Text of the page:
Ana Brassfield knows she’ll never be a prima ballerina. Instead, she focuses on goals within her reach, like dancing at the Metropolitan Opera House and her pending wedding to landscape architect, Peter Engberg. When renowned German dancer Claus Gert, the man who shattered her heart years earlier, arrives in Georgia determined to win her back, her carefully laid-out plans crumble. Especially after Peter, witnesses a kiss between Ana and Claus.
Her engagement now broken, Ana moves to Germany to live with Claus and hopefully salvage her remaining dream — dancing at the Met. Burdened by the memory of Claus’ late wife, her still burning feelings for Peter, and the pressure of earning a spot in a large ballet company could prove to be Ana’s undoing as she begins to discover that achieving everything she dreamed of might not provide the happiness she longs for.
In A Season to Dance, Patricia Beal pens a story of forgiveness and second chances that left me extremely conflicted. The author possesses a unique and captivating voice that keeps the reader flipping pages. Beal brings the ballet scenes to life in an exquisite manner that has everyone who ever dreamed of being a ballerina living vicariously through Ana. The vivid setting, which isn’t limited to one city or continent, comes to life like a colorful set that invites the reader to step in and experience it for him/herself. I just wish I could have liked the characters.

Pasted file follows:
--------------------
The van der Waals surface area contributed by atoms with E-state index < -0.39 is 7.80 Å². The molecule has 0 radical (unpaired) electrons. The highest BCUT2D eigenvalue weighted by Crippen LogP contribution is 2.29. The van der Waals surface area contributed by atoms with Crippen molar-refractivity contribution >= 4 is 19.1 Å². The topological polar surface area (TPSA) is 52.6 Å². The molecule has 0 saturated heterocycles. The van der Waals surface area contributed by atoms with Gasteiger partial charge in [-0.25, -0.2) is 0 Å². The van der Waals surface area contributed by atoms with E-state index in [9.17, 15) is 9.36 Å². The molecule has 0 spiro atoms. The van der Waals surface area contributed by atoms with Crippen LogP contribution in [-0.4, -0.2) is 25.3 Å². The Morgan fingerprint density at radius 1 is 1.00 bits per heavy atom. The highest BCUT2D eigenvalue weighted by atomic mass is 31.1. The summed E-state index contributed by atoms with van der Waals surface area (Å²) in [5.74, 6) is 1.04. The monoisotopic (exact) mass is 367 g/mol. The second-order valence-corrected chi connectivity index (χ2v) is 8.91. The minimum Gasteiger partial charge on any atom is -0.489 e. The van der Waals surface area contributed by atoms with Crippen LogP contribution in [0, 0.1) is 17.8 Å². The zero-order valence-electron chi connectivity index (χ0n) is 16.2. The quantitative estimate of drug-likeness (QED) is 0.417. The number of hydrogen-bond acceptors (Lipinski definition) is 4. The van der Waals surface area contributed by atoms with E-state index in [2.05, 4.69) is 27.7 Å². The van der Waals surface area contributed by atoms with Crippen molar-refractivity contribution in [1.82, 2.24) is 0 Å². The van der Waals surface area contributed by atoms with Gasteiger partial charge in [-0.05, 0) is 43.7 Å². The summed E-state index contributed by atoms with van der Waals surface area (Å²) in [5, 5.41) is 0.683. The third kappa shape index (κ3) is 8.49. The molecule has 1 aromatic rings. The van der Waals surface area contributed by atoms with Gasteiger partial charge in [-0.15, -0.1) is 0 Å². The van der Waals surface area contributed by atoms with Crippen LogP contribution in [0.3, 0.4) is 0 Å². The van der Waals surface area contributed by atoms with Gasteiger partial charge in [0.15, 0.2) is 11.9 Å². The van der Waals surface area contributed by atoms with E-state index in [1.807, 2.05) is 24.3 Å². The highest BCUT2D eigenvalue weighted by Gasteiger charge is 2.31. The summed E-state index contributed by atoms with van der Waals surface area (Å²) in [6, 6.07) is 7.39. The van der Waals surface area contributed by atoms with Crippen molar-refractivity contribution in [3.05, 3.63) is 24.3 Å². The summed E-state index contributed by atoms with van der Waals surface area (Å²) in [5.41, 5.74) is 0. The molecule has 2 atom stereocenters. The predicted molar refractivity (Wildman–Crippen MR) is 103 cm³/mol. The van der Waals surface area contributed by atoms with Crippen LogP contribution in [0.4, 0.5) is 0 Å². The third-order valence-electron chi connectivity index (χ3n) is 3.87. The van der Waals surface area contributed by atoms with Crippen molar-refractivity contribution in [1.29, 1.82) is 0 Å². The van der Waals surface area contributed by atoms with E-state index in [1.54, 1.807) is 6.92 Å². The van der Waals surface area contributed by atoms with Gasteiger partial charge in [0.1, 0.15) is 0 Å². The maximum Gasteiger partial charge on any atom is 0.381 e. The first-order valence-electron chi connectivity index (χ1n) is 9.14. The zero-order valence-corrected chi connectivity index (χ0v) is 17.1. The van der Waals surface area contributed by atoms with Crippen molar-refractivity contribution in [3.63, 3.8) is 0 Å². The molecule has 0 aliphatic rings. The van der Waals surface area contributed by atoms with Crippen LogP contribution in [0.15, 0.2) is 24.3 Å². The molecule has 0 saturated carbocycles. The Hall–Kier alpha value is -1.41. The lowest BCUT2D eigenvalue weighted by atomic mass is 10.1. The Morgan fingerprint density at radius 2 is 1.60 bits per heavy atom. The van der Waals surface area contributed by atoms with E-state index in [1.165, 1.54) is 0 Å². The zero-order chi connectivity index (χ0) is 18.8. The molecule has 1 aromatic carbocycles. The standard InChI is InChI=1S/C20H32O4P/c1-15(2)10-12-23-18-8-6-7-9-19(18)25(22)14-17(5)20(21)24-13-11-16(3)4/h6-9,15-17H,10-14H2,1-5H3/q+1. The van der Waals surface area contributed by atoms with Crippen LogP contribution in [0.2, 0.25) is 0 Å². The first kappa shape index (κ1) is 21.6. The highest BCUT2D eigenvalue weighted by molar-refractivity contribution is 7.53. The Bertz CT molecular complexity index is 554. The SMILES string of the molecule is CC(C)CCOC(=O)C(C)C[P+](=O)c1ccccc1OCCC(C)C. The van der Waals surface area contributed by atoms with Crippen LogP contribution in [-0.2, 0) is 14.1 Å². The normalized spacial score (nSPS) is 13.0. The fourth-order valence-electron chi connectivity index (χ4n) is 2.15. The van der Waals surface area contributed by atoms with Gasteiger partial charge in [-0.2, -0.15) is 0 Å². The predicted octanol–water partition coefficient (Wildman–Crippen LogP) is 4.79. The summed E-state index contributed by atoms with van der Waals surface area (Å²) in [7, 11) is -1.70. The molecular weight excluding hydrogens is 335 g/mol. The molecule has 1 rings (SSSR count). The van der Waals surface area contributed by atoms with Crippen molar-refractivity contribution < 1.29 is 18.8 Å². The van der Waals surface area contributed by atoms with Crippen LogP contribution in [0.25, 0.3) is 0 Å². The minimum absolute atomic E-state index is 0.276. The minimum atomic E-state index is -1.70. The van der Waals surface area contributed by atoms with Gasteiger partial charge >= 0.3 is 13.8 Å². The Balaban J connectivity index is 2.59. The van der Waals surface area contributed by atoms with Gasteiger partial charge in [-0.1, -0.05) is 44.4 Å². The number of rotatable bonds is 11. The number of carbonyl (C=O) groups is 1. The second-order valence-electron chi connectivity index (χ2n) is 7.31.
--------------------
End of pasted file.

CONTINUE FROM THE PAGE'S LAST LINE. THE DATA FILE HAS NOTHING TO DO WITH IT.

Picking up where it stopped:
Ana comes across as selfish and wishy-washy. The way she flitted back and forth between Peter and Claus had me questioning the sincerity of her feelings. She would drop one and pick up the other within 24 hours, making it look more like fear of being alone than real love. Sadly, the men weren’t any better. While Peter’s decision to break off the engagement after observing the kiss between his fiancée and Claus made sense, his consequent actions should have been a major red flag for Ana. Marriage to a man who responds the way he did to being hurt, is only going to bring more pain and trouble in the long run. As far as Claus, I don’t want to give away spoilers, but he proved equally disappointing. This novel is one of those rare times I would have preferred no romantic pairing in the end. Ana needed to find herself first — without a man.
The faith thread also lacked strength. It felt like something Ana picked up simply because it fell in her lap multiple times rather than a sincere interest and belief. Even by the end, her faith only appeared when convenient around her busy life and not as a priority. This being said, I liked the conversation between Ana and a woman on a bench because the author didn’t shrink from asking some tough questions — ones that many, if not all of us, have struggled with at one point or another.
Ultimately, if you love ballet and want a read that offers memorable settings and a fresh voice, A Season to Dance could be just the ticket. However, if you’re looking for an inspiring romance, I wouldn’t recommend this book.
Review copy provided by the author. Thanks!